Sociology of Genocide Essay


Sociology of Genocide Essay

Understanding modernity is necessary to understanding genocide as the destruction of one group by another is contingent on the evolution of mass group identities based on absolute differences or similarities which individuals can align or distinguish themselves from. The evolution of these identities coincided with and was both the cause and product of the rise of the modern nation state and ethno nationalism, a phenomenon dating back only a couple of centuries. In short the marriage between the rise of the nation state and ideology are precursors to the act of genocide.

Genocide is a very complicated issue and there is still huge debate over the scope of its definition. For the purposes of simplicity I will take the definition as outlined by the 1948 Convention on the Prevention and Punishment of Genocide act, as this is the most widely accepted within academic circles. Although criticized for being vague, and too broad or even narrow, it not in the scope of this essay to debate what genocide is, but to argue that genocide as defined is a modern phenomenon. The definition is as follows,

"any of the following acts committed with intent to destroy, in whole or in part, a national, ethnical, racial or religious group, as such: (a) killing members of the group (b) causing serious bodily or mental harm to members of the group (c) deliberately inflicting on the group conditions of life, calculated to bring about its physical destruction in whole or in part (d) imposing measures intended to prevent births within the group (e) forcibly transferring children of the group to another group."

The act has two distinguishable facets to it, the mental and the physical. The physical outlines the physical characteristics necessary for atrocities to be considered genocide. However for an atrocity to be considered genocide there must also exist a mental intent in that the perpetrating group has to have intentionally targeted one specific group.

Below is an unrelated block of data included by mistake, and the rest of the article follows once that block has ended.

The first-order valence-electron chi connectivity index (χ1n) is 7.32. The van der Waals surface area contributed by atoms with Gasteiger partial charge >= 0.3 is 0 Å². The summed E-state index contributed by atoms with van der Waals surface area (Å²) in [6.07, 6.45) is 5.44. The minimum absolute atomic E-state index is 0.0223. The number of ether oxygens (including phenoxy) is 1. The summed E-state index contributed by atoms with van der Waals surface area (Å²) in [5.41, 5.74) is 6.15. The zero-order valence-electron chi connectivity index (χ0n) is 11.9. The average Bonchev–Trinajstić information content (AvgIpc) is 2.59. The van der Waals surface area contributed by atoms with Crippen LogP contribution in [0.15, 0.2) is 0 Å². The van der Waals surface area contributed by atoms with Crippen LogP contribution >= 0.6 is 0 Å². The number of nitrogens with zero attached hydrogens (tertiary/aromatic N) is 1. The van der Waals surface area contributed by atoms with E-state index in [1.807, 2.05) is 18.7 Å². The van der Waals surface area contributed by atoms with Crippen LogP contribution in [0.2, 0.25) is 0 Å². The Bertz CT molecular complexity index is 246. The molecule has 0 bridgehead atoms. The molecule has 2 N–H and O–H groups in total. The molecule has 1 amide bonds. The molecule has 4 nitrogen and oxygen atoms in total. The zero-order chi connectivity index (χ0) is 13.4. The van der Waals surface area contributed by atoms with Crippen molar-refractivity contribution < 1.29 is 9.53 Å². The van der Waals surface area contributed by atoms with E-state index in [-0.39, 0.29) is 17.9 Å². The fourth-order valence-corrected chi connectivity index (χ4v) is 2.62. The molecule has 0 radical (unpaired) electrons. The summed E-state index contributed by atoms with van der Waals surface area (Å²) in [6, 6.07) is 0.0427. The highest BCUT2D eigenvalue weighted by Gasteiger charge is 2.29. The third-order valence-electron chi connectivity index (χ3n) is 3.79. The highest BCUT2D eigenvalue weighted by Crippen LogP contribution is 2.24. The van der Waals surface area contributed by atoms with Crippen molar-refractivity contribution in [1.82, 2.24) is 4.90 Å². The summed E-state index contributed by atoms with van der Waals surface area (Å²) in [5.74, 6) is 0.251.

There are two predominant theories on modernity and genocide. The first is provided by Zygmunt Bauman in his book “Modernity and the Holocaust.” In his book Bauman argues that genocide is a modern phenomenon for two main reasons. Firstly the technology required to be able to implement atrocities of such a massive scale have only developed over the past century. He states,

“[Auschwitz] was also a mundane expansion of the modern factory system. Rather than producing goods, the raw material was human beings and the end-product was death, so many units per day marked carefully on the manager's productions charts. The chimneys, the very symbol of the modern factory system, poured fourth acrid smoke produced by burning human flesh. The brilliantly organized railroad grid of modern Europe carried a new kind of raw material to the factories. It did so in another manner as with other cargo. In the gas chambers the victims inhaled noxious gas generated by prussic acid pellets, which were produced by the advanced chemical industry of Germany. Engineers designed the crematoria; managers designed the system of bureaucracy that worked with a zest and efficiency more backwards nations would envy”

Only the modern technology available to advanced industrialized countries alongside the institutions developed with these new technologies, such as mass production, made it possible for such heinous crimes to be committed. Secondly he argues that modern society silences conventional morality replacing it with what it defines as good as bad. No longer are we responsible for the greater good, only for abiding by laws which we have defined ourselves. He states,

“The civilizing process, among other things, a process of divesting the use and deployment of violence from moral calculus, and of emancipating the desiderata of rationality from interference of ethical norms or moral inhibitions. As the promotion of rationality to the exclusion of alternative criteria of action, and in particular the tendency to subordinate the use of violence to rational calculus, has been long ago acknowledged as a constitutive feature of modern civilization - the Holocaust-style phenomena must be recognized as legitimate outcomes of civilizing tendency, and its constant potential.”